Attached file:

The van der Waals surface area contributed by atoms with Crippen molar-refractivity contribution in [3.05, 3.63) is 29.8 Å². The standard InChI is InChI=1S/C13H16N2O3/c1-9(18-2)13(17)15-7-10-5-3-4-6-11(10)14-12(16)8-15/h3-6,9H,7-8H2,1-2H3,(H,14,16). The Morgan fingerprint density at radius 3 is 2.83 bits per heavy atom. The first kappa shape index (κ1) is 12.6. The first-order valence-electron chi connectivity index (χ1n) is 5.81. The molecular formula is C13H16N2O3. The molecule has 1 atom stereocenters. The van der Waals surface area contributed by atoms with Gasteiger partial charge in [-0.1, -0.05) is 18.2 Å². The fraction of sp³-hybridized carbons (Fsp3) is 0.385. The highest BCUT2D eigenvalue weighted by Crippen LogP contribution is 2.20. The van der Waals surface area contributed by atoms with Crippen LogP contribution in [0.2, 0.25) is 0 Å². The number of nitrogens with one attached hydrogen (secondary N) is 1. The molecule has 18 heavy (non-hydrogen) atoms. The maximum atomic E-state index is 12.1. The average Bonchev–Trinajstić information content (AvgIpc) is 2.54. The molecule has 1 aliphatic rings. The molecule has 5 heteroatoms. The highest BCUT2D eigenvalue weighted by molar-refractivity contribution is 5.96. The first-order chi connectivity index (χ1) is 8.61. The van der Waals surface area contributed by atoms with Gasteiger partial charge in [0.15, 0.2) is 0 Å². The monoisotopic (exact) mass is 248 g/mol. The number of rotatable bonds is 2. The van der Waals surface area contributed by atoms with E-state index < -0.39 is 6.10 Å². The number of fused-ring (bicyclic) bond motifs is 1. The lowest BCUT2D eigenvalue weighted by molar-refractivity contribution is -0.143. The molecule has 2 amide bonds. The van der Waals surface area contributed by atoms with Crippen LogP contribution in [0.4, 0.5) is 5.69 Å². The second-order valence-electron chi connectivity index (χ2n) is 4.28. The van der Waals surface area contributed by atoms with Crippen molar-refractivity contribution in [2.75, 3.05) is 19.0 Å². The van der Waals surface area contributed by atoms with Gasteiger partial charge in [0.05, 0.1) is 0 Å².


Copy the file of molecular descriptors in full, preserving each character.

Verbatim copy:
The van der Waals surface area contributed by atoms with Crippen molar-refractivity contribution in [3.05, 3.63) is 29.8 Å². The standard InChI is InChI=1S/C13H16N2O3/c1-9(18-2)13(17)15-7-10-5-3-4-6-11(10)14-12(16)8-15/h3-6,9H,7-8H2,1-2H3,(H,14,16). The Morgan fingerprint density at radius 3 is 2.83 bits per heavy atom. The first kappa shape index (κ1) is 12.6. The first-order valence-electron chi connectivity index (χ1n) is 5.81. The molecular formula is C13H16N2O3. The molecule has 1 atom stereocenters. The van der Waals surface area contributed by atoms with Gasteiger partial charge in [-0.1, -0.05) is 18.2 Å². The fraction of sp³-hybridized carbons (Fsp3) is 0.385. The highest BCUT2D eigenvalue weighted by Crippen LogP contribution is 2.20. The van der Waals surface area contributed by atoms with Crippen LogP contribution in [0.2, 0.25) is 0 Å². The number of nitrogens with one attached hydrogen (secondary N) is 1. The molecule has 18 heavy (non-hydrogen) atoms. The maximum atomic E-state index is 12.1. The average Bonchev–Trinajstić information content (AvgIpc) is 2.54. The molecule has 1 aliphatic rings. The molecule has 5 heteroatoms. The highest BCUT2D eigenvalue weighted by molar-refractivity contribution is 5.96. The first-order chi connectivity index (χ1) is 8.61. The van der Waals surface area contributed by atoms with Gasteiger partial charge in [0.15, 0.2) is 0 Å². The monoisotopic (exact) mass is 248 g/mol. The number of rotatable bonds is 2. The van der Waals surface area contributed by atoms with E-state index < -0.39 is 6.10 Å². The number of fused-ring (bicyclic) bond motifs is 1. The lowest BCUT2D eigenvalue weighted by molar-refractivity contribution is -0.143. The molecule has 2 amide bonds. The van der Waals surface area contributed by atoms with Crippen LogP contribution in [0.4, 0.5) is 5.69 Å². The second-order valence-electron chi connectivity index (χ2n) is 4.28. The van der Waals surface area contributed by atoms with Crippen molar-refractivity contribution in [2.75, 3.05) is 19.0 Å². The van der Waals surface area contributed by atoms with Gasteiger partial charge in [0.05, 0.1) is 0 Å².